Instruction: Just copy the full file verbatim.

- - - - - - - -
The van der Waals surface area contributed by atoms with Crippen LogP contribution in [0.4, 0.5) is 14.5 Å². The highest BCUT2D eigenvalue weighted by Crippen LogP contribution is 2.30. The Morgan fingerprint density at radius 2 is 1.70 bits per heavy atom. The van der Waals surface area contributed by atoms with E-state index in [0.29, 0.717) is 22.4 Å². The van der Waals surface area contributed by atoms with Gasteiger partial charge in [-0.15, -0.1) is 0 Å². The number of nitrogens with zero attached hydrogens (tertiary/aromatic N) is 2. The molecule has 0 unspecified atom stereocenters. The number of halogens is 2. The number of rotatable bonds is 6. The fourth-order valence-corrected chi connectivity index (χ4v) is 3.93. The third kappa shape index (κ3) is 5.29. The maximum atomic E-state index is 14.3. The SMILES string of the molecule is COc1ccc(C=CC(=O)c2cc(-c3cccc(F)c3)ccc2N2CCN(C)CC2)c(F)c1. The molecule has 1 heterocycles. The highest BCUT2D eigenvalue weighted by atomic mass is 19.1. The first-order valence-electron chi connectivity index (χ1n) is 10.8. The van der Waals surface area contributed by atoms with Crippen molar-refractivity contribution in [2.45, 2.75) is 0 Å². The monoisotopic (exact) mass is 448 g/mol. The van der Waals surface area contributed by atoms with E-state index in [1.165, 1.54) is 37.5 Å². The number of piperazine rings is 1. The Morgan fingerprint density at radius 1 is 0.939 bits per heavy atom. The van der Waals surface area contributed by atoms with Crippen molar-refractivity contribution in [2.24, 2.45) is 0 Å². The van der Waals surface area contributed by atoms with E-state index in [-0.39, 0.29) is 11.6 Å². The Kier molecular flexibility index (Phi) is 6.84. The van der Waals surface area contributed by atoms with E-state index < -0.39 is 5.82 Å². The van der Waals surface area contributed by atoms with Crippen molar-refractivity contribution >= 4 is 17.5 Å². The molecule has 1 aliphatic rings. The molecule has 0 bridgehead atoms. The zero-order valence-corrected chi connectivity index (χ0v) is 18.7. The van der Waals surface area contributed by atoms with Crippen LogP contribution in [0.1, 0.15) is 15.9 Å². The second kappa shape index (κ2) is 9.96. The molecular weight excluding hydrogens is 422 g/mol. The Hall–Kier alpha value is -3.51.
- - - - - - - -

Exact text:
The van der Waals surface area contributed by atoms with Crippen LogP contribution in [0.4, 0.5) is 14.5 Å². The highest BCUT2D eigenvalue weighted by Crippen LogP contribution is 2.30. The Morgan fingerprint density at radius 2 is 1.70 bits per heavy atom. The van der Waals surface area contributed by atoms with E-state index in [0.29, 0.717) is 22.4 Å². The van der Waals surface area contributed by atoms with Gasteiger partial charge in [-0.15, -0.1) is 0 Å². The number of nitrogens with zero attached hydrogens (tertiary/aromatic N) is 2. The molecule has 0 unspecified atom stereocenters. The number of halogens is 2. The number of rotatable bonds is 6. The fourth-order valence-corrected chi connectivity index (χ4v) is 3.93. The third kappa shape index (κ3) is 5.29. The maximum atomic E-state index is 14.3. The SMILES string of the molecule is COc1ccc(C=CC(=O)c2cc(-c3cccc(F)c3)ccc2N2CCN(C)CC2)c(F)c1. The molecule has 1 heterocycles. The highest BCUT2D eigenvalue weighted by atomic mass is 19.1. The first-order valence-electron chi connectivity index (χ1n) is 10.8. The van der Waals surface area contributed by atoms with Crippen molar-refractivity contribution in [2.45, 2.75) is 0 Å². The monoisotopic (exact) mass is 448 g/mol. The van der Waals surface area contributed by atoms with E-state index in [1.165, 1.54) is 37.5 Å². The number of piperazine rings is 1. The Morgan fingerprint density at radius 1 is 0.939 bits per heavy atom. The van der Waals surface area contributed by atoms with Crippen molar-refractivity contribution in [2.24, 2.45) is 0 Å². The van der Waals surface area contributed by atoms with E-state index in [-0.39, 0.29) is 11.6 Å². The Kier molecular flexibility index (Phi) is 6.84. The van der Waals surface area contributed by atoms with E-state index < -0.39 is 5.82 Å². The van der Waals surface area contributed by atoms with Crippen molar-refractivity contribution >= 4 is 17.5 Å². The molecule has 1 aliphatic rings. The molecule has 0 bridgehead atoms. The zero-order valence-corrected chi connectivity index (χ0v) is 18.7. The van der Waals surface area contributed by atoms with Crippen LogP contribution in [0.1, 0.15) is 15.9 Å². The second kappa shape index (κ2) is 9.96. The molecular weight excluding hydrogens is 422 g/mol. The Hall–Kier alpha value is -3.51.